Will time and our willingness to forgive allow Argentina to rebuild its credit rating? The answer is probably yes. We tend to minimize past acts and expect or assume that people, countries and companies will become good corporate citizens and do the right thing and fulfill their obligations.
GM has had a recent rash of recalls. It may have known about the issues or not, but either way, cars with defects were shipped.
I do, however, respect the fact that GM owned its failures and has done what’s right for the customer. I also expect GM consumers will rationalize and forgive GM its transgressions and hope they get it right next time.
In all the above relationships, what I find interesting is that trust and faith are the underpinning elements of a risk decision.
The suitor makes himself or herself look desirable and reliable. The borrower trumps up their financial position and presents a rosy, reliable, responsible outlook. The manufacturer boasts about integrity and quality initiatives.
If a partner of high integrity and quality fails me, I am sympathetic. Sometimes the circumstance of the breach is beyond our control and we fall victim to a series of events that are like dominos falling.
The decisions we make and the partners we trust have a direct impact on risk and the outcomes we expect and realize.
As we strive to make the best partnership decisions, we should look more into the history, character and integrity of those sitting across the table.
We will make better choices and produce better outcomes by doing so.
Service Is Value
Those who know me in the risk management industry know that I am a real stickler when it comes to using vague words or terminology. Ironically, my word obsession first started when I explored the true meaning of the word risk.
We use this word everywhere in our industry but do we really understand what it truly means? Moreover, do we in the industry all use the word consistently and with the same intention?
How is value derived from your risk management programs? I recall an expression that resonated with me: “Value is created by being of service.”
Another choice nebulous word that often makes me crazy is the word, safe. Honestly, what does that mean? To add to continued aggravation, a new word recently made me pause — the word is value. My word definition quest started when someone asked me: What value was my risk management program providing? It is a fair question, but if only I truly knew what it meant.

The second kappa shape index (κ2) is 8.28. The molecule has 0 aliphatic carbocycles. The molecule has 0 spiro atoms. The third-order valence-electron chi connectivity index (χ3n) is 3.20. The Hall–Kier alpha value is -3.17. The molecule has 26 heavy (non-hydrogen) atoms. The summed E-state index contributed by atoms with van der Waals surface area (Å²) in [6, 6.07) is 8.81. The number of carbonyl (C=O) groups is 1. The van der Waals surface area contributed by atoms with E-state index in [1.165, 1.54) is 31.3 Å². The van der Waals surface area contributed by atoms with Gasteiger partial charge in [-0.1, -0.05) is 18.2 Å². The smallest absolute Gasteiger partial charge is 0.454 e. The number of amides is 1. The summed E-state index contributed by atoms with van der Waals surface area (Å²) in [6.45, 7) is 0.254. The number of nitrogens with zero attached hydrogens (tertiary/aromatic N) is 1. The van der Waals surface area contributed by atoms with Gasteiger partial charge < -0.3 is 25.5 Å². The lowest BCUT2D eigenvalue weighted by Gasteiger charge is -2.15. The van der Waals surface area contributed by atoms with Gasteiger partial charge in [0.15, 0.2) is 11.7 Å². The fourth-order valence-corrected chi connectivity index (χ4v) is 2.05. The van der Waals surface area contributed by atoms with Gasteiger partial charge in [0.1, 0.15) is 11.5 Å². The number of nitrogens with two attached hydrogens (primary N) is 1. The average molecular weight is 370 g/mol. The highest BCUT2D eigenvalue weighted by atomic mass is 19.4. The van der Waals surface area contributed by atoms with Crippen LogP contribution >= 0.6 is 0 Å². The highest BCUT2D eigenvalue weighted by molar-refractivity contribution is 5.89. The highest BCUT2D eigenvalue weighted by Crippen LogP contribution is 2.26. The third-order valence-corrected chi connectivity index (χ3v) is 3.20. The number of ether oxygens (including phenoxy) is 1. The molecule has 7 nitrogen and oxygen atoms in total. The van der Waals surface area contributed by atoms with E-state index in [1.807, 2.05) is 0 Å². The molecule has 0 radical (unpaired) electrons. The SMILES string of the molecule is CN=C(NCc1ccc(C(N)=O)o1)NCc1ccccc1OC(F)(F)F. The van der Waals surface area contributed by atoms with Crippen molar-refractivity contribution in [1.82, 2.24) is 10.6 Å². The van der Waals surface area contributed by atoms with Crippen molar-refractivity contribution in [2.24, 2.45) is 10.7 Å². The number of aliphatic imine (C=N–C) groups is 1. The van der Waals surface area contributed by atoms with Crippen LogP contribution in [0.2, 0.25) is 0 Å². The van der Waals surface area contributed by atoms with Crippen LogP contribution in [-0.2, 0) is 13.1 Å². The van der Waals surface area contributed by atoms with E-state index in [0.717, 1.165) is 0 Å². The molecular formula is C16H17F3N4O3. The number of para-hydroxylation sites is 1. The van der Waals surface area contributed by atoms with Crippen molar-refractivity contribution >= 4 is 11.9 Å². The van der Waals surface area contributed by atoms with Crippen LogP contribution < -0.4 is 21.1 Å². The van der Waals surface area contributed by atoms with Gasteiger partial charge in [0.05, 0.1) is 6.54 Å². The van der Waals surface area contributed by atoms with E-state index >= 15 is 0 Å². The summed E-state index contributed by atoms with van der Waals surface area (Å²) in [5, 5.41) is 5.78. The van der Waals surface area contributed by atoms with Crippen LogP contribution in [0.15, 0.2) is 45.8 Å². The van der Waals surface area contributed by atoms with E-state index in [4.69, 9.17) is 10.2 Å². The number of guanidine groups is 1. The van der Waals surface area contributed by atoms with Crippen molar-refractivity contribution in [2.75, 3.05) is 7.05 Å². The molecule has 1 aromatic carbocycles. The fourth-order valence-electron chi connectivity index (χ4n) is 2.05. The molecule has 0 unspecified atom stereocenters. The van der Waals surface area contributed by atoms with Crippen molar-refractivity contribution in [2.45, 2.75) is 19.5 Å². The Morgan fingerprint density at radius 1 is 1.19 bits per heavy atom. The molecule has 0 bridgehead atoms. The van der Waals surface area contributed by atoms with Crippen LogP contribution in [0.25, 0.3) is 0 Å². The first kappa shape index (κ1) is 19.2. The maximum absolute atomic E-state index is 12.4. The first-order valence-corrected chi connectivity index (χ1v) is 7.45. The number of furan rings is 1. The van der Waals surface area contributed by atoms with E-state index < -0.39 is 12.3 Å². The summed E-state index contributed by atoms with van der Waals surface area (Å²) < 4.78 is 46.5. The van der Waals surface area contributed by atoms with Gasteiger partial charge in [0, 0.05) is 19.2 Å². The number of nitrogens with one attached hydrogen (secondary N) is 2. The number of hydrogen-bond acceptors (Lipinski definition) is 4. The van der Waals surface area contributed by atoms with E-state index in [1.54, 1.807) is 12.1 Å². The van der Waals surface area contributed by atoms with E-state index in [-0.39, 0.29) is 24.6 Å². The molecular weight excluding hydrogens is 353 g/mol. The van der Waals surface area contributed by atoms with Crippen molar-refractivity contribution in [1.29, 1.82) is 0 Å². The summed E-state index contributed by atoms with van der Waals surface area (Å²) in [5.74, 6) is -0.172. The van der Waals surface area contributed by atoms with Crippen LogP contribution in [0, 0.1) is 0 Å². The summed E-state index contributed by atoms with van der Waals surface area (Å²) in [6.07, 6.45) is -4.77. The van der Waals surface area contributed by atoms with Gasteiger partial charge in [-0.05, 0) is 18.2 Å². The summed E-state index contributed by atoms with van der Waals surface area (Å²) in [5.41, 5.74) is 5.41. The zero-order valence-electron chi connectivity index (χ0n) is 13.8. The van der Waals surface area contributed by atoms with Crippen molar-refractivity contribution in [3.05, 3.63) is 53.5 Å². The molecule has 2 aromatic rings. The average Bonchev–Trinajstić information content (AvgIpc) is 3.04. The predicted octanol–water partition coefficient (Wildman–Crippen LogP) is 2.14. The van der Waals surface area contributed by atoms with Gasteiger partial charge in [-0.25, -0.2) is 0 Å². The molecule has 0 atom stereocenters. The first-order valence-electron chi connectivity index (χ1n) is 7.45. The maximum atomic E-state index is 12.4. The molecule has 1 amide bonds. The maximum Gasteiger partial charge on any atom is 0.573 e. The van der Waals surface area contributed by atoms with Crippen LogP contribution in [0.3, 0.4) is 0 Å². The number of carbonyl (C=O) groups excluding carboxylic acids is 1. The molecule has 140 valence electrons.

An accountant sees value as the monetary worth of something. Economists view value as the utility of something and its power of trade. Marketers understand value through the eyes of the consumer and their perception of the worth of something.
So, how do risk managers recognize value? How is value derived from your risk management programs? I recall an expression that resonated with me: “Value is created by being of service.”
Think about an item or service that you own that you simply couldn’t live without. I think of my smartphone. It is my portable email, calendar, music system, calculator, flashlight, etc. — and let’s not forget, my mobile phone too. This gadget truly serves me and without question, I truly value it. Value in this case is a measure of the sheer size of the hole it would leave if I lost it.
In much the same way, risk management must serve an organization in an essential way for it to truly be of value.
Imagine having a program that forces the clear articulation of an organization’s strategy and goals. Which brings forward intelligence that enables more sophisticated operational and strategic decisions that can drive optimized and sustained performance.
Information that was derived from the program allows an organization to become more agile and respond more quickly. This allows an organization to avoid unwanted situations or seize opportunities before its competition does. What a program. What a service. What value.
This is the value of a solid enterprise risk management program.
An enterprise risk management (ERM) program creates a neutral centralized line-of-sight to risks and issues. This consistent rendition and single source of truth around sensitive risk issues allows the organization to avoid confusion or misinterpretation of risk events with stakeholders.
The risk intelligence created by an ERM program helps to defend the allocation of scarce resources on risk management activities.
By having a logical and consistent means of understanding risks, the organization can more easily defend its decisions around investments in risk response activities and its allocation of scarce resources.
Also, by centralizing decisions around risk management activities, the ERM program forces governing entities to truly recognize their organization’s risk position.
By making centralized decisions around which risk controls to institutionalize, leaders can examine and follow a collective, not individual, risk appetite or tolerance for risk and protect their shareholders.
That is what I call valuable service. But I guess the best way to measure if your ERM program is truly valuable, is by seeing how many people would miss it if it was gone.